from the bank almost every day to find out how much is in her account (T. 46) and that she
cannot read even the simplest of books (T. 47). She also testified that her daughter could not
understand anything she reads. (T. 48).
The Plaintiff’s attorney wrote the ALJ on July 13, 2010 stating that it was his belief, after
reviewing the record, that the Plaintiff “needs a more complete battery of psychological tests in
order to determine her proper mental residual functional capacity. She cannot read, write or do
simple math, and has severe comprehension problems. In order to determine this, she needs at
least an MMPI rate; a depression inventory and a Beck anxiety inventory; as well as the
Nelson-Denny Reading Test. These will assist in determining her true residual functional
capacity report, and I am sure that there are other tests that the doctor would give for a full
battery of exams.” (T. 219). While the Nelson-Denny Reading Test may not be appropriate for a
dyslexic individual reading at a very low level there are a number of test that could have been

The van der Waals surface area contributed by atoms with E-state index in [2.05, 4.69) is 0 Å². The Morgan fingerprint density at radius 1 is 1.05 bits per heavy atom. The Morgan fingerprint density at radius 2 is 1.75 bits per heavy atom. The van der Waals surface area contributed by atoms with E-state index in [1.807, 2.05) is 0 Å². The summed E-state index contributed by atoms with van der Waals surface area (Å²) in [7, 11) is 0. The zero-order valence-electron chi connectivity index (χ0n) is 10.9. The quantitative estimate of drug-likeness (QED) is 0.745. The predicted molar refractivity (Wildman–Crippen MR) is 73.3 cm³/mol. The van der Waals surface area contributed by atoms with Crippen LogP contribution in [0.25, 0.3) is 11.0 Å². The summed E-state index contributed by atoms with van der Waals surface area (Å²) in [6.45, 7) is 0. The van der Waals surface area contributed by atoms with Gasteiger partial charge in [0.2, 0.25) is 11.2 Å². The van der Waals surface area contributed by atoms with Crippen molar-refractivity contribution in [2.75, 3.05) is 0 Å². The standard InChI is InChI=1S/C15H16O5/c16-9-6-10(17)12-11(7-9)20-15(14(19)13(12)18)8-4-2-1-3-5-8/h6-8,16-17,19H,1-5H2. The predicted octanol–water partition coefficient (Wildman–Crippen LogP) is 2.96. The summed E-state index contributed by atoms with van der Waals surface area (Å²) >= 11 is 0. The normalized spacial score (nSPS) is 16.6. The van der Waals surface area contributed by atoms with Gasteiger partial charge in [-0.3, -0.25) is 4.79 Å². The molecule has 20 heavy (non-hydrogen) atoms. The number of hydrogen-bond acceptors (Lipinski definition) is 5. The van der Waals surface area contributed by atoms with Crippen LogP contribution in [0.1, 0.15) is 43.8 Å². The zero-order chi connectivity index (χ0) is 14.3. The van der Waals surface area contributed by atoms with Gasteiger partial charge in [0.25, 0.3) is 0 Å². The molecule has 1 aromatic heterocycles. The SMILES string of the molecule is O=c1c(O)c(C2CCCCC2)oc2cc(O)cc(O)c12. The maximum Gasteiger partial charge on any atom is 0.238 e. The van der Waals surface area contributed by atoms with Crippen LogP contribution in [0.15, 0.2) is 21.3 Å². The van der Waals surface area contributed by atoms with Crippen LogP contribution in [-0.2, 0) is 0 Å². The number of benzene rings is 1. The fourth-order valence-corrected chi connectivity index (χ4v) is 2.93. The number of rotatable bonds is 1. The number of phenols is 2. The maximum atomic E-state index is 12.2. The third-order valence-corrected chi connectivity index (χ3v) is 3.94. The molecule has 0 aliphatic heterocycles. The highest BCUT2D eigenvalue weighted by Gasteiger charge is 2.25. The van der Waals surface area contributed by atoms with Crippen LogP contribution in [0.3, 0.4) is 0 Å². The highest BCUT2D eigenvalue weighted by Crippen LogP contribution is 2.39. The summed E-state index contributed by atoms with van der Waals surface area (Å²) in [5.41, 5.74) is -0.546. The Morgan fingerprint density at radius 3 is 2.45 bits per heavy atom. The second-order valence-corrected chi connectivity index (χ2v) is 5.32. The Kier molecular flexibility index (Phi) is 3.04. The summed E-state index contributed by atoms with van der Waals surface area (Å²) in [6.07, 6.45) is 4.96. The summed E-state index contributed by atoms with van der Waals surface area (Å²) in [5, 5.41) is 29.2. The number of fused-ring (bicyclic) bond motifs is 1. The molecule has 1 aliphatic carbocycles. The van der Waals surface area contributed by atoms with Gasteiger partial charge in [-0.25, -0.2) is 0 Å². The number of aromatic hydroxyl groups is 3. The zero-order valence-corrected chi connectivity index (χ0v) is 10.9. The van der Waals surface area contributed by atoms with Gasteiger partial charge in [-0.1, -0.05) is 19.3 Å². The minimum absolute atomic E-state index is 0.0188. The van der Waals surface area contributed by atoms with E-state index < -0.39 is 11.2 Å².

administered to determine the Plaintiff’s reading and understanding ability.
The ALJ has a duty to fully and fairly develop the record. See Frankl v. Shalala, 47 F.3d
935, 938 (8th Cir. 1995)(ALJ must fully and fairly develop the record so that a just determination
of disability may be made). This duty exist “even if ... the claimant is represented by counsel.”
Boyd v. Sullivan, 960 F.2d 733, 736 (8th Cir.1992) (quoting Warner v. Heckler, 722 F.2d 428,
431 (8th Cir.1983)). While the ALJ is under no duty to “go to inordinate lengths to develop a
claimant's case[,]” Thompson v. Califano, 556 F.2d 616, 618 (1st Cir.1977), it is also true that he
must “make an investigation that is not wholly inadequate under the circumstances.” Miranda v.
Secretary of Health, Educ. & Welfare, 514 F.2d 996, 998 (1st Cir.1975). “There is no bright line
test for determining when the [Secretary] has ... failed to develop the record. The determination
in each case must be made on a case by case basis.” Lashley v. Secretary of Health & Human
Serv., 708 F.2d 1048, 1052 (6th Cir.1983). Battles v. Shalala 36 F.3d 43, 44 -45 (C.A.8
Here the Plaintiff’s reading and math levels are crucial. The ALJ did not order any
additional testing and based his RFC upon the existing record. The VE found that based upon the
RFC determination the Plaintiff would be able to perform the representative jobs of bus person
(DOT 311.677-018), dishwasher (DOT 318.687-010), and industrial cleaner (DOT 381.687-018).
(T. 50). The ALJ hypothetical to the VE was based upon a person with a “marginal education”
(T. 50) and he asked the how it would affect the ability to do those jobs if the person was